TAMPA, FLA. (Feb. 27, 12:15 p.m. ET) — Loans could be hard to get during the Great Recession, but now lenders are freeing up capital, an official of EverBank Commercial Finance Inc. said at the Plastics News Executive Forum.
Strong banks have taken over ones that failed, and the financial sector has cleaned up its balance sheet, said Samuel Smith III, managing director of plastics and packaging.
“”Banks and financial institutions understand that, in order to grow, they need to put on assets, which means they need to make loans,” Smith said. “They stalled on making loans during the tough period. and with the healthier balance sheet, healthier portfolio, they're looking to grow. Certainly our bank is looking to grow, and most of our competition is as well.”
Smith, who has 28 years of experience in equipment financing, thinks access to capital will continue to ease this year. Pent-up demand after the recession has driven much of the manufacturing investment in new plants and equipment, he said.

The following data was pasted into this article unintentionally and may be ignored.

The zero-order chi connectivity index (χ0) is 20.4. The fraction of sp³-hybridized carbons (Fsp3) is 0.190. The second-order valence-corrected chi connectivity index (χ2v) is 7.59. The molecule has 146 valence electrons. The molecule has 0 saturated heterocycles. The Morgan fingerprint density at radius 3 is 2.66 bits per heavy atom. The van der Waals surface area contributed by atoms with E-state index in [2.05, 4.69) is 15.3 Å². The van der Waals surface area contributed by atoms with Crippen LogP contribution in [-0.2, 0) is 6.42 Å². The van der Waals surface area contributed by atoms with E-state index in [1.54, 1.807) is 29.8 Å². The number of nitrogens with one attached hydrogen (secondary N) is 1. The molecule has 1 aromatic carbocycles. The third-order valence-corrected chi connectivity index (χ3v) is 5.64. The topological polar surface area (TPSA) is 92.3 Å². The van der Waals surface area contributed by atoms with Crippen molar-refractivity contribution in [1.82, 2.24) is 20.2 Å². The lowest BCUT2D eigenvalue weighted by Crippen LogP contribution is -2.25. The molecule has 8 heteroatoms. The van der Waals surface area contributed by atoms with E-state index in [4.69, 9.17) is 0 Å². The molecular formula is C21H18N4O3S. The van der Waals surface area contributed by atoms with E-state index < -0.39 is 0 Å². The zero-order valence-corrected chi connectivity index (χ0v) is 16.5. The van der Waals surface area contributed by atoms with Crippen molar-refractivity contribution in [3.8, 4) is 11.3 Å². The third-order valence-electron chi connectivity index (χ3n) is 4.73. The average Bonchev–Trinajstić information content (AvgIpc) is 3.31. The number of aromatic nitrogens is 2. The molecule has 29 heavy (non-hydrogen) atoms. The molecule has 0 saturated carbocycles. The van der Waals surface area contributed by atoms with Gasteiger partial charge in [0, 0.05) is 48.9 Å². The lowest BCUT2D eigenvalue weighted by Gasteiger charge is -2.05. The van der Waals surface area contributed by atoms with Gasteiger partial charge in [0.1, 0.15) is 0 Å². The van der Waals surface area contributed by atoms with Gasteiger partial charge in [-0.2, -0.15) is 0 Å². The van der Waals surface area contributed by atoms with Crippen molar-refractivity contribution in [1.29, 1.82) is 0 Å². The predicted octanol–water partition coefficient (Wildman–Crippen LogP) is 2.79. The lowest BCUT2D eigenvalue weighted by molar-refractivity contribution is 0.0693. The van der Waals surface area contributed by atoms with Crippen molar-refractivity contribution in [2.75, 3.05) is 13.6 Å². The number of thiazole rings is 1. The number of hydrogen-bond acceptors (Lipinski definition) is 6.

EverBank's plastics and packaging business unit is in Hampton, N.H.
Smith reviewed how the recession and home foreclosures led to a huge pullback in credit. Now the economy is recovering, although unemployment remains high and business leaders remain unsure of the country's direction, he said.
“I think the presidential election causes certain decisions to be stalled. There's uncertainty that exists in both the political and business climate,” Smith said.
With historically low interest rates, “it continues to be a great time to consider refinancing or term financing, fixed-rated financing, if it makes sense for your firm,” he told Executive Forum attendees.
He recommended processors consider non-traditional sources of lending. You often can obtain financing using molds for proprietary products as collateral. You can finance so-called progress payments made on equipment under construction. Sale/lease-back can make sense for refinancing debt.
Even though credit is easier to get, Smith said it's important to be well prepared.
“All of us went through difficult times. The banks went through difficult times and so did the customers. What we believe is really important, is addressing whatever those red flags or those irregularities that occurred in the company, and the trends. Addressing them in a positive manner, as if you've taken charge, you understand the problem. You know why it was an issue, and here's what you've done to address it.”